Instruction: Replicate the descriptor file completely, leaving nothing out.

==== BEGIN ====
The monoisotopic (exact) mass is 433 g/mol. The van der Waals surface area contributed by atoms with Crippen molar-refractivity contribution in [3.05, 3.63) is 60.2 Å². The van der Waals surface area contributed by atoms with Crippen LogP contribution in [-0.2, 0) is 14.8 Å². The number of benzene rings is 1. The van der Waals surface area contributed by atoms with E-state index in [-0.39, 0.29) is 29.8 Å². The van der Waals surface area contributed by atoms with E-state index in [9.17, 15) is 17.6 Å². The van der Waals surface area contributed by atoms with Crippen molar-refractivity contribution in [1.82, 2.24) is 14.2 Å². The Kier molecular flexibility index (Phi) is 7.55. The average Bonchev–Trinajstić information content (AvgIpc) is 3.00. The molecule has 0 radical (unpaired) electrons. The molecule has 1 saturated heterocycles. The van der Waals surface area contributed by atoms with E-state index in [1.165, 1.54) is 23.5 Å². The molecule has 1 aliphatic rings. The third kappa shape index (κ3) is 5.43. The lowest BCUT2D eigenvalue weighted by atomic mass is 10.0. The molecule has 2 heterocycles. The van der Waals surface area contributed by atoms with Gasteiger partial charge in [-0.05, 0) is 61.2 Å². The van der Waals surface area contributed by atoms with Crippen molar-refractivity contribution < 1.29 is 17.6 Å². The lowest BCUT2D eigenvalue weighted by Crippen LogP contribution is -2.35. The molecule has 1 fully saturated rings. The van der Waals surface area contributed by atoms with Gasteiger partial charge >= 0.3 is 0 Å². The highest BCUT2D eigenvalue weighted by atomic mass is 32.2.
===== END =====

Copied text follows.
The monoisotopic (exact) mass is 433 g/mol. The van der Waals surface area contributed by atoms with Crippen molar-refractivity contribution in [3.05, 3.63) is 60.2 Å². The van der Waals surface area contributed by atoms with Crippen LogP contribution in [-0.2, 0) is 14.8 Å². The number of benzene rings is 1. The van der Waals surface area contributed by atoms with E-state index in [-0.39, 0.29) is 29.8 Å². The van der Waals surface area contributed by atoms with E-state index in [9.17, 15) is 17.6 Å². The van der Waals surface area contributed by atoms with Crippen molar-refractivity contribution in [1.82, 2.24) is 14.2 Å². The Kier molecular flexibility index (Phi) is 7.55. The average Bonchev–Trinajstić information content (AvgIpc) is 3.00. The molecule has 0 radical (unpaired) electrons. The molecule has 1 saturated heterocycles. The van der Waals surface area contributed by atoms with E-state index in [1.165, 1.54) is 23.5 Å². The molecule has 1 aliphatic rings. The third kappa shape index (κ3) is 5.43. The lowest BCUT2D eigenvalue weighted by atomic mass is 10.0. The molecule has 2 heterocycles. The van der Waals surface area contributed by atoms with Gasteiger partial charge in [-0.05, 0) is 61.2 Å². The van der Waals surface area contributed by atoms with Crippen molar-refractivity contribution < 1.29 is 17.6 Å². The lowest BCUT2D eigenvalue weighted by Crippen LogP contribution is -2.35. The molecule has 1 fully saturated rings. The van der Waals surface area contributed by atoms with Gasteiger partial charge >= 0.3 is 0 Å². The highest BCUT2D eigenvalue weighted by atomic mass is 32.2.